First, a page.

Want to know more?

The Death Notice contains fields for the following information:

  • Surname of deceased
  • Full first names
  • Identity number
  • Nationality
  • Age
  • Occupation
  • Ordinary place(s) of residence during the 12 months prior to death and the Province(s).
  • Date of birth
  • Place of birth
  • Date of death
  • Has the deceased left a will?
  • Marital status at time of death
  • If married, place where married
  • Full names of surviving spouse and his/her occupation
  • State whether marriage was in or out of community of property/whether accrual system is applicable
  • (a) Name(s) of predeceased spouse(s) and/or divorced spouse(s) (state opposite name of each whether predeceased or divorced)
  • (b) Date of death of predeceased spouse(s)
  • Master’s office(s) where predeceased estate(s) is/are registered and number(s) of estate(s), if available.
  • Full names of children of deceased (state whether major or minor or predeceased and in the latter event, whether they left issue and, if that be the case, the full names of such issue)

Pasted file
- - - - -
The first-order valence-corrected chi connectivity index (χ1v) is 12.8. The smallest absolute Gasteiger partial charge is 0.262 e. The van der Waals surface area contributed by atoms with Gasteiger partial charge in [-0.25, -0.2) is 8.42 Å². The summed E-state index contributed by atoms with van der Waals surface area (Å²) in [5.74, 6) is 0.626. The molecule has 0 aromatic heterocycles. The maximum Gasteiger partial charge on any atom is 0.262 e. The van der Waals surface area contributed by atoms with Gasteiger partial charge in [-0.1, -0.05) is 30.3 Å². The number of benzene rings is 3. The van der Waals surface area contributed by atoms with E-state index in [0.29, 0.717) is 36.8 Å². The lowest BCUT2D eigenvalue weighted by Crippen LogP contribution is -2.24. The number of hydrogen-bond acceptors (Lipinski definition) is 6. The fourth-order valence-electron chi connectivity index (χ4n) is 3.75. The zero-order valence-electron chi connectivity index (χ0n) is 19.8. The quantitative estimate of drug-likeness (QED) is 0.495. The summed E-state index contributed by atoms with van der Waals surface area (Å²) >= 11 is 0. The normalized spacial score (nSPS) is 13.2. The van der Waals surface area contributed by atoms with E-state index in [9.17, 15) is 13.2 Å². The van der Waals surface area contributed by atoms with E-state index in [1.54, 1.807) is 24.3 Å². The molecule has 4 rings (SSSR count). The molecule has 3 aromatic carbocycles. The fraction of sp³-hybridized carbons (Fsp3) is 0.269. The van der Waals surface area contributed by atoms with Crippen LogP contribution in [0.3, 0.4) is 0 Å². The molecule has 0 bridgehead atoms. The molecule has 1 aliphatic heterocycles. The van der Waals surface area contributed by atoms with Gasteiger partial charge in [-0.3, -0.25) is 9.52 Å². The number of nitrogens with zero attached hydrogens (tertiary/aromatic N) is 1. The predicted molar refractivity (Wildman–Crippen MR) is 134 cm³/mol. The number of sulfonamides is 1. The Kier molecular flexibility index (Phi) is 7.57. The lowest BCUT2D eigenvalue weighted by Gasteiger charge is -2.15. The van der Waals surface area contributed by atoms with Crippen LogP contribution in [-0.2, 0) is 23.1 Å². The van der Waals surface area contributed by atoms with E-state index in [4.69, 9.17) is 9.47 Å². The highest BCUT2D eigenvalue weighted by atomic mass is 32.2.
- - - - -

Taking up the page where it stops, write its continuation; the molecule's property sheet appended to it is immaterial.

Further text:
• Names of parents of deceased (state whether parents alive or deceased).
    • (a) Father
    • (b) Mother


  • Name and address of person signing the death notice.
  • Dated at ……. the ……. day
  • Signature ………….
  • Capacity………………

One must bear in mind that when a person dies, the family is distraught and one of the members of the family will normally be the person filling in the Death Notice.

Expect errors in the information given if:

  • child has died before his/her parents, the child may not always be listed.
  • the deceased has been married more than once – the first spouse is sometimes omitted
  • a neighbour or friend filled in the form, they would not necessarily know who the deceased’s parents were, but sometimes guess.